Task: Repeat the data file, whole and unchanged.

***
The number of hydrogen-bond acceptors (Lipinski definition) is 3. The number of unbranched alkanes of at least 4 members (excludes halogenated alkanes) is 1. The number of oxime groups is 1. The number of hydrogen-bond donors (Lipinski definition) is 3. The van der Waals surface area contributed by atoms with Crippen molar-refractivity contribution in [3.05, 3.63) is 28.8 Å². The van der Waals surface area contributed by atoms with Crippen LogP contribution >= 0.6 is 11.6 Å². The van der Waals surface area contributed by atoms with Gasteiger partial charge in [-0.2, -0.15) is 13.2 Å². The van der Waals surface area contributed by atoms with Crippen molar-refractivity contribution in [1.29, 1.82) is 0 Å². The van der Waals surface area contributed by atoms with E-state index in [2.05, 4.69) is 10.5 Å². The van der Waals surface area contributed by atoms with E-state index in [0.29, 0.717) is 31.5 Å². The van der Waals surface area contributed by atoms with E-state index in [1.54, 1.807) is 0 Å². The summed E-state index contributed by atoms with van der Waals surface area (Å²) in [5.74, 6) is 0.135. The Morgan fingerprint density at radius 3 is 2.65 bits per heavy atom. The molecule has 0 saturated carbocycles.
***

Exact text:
The number of hydrogen-bond acceptors (Lipinski definition) is 3. The number of unbranched alkanes of at least 4 members (excludes halogenated alkanes) is 1. The number of oxime groups is 1. The number of hydrogen-bond donors (Lipinski definition) is 3. The van der Waals surface area contributed by atoms with Crippen molar-refractivity contribution in [3.05, 3.63) is 28.8 Å². The van der Waals surface area contributed by atoms with Crippen LogP contribution >= 0.6 is 11.6 Å². The van der Waals surface area contributed by atoms with Gasteiger partial charge in [-0.2, -0.15) is 13.2 Å². The van der Waals surface area contributed by atoms with Crippen molar-refractivity contribution in [1.29, 1.82) is 0 Å². The van der Waals surface area contributed by atoms with E-state index in [2.05, 4.69) is 10.5 Å². The van der Waals surface area contributed by atoms with E-state index in [0.29, 0.717) is 31.5 Å². The van der Waals surface area contributed by atoms with E-state index in [1.54, 1.807) is 0 Å². The summed E-state index contributed by atoms with van der Waals surface area (Å²) in [5.74, 6) is 0.135. The Morgan fingerprint density at radius 3 is 2.65 bits per heavy atom. The molecule has 0 saturated carbocycles.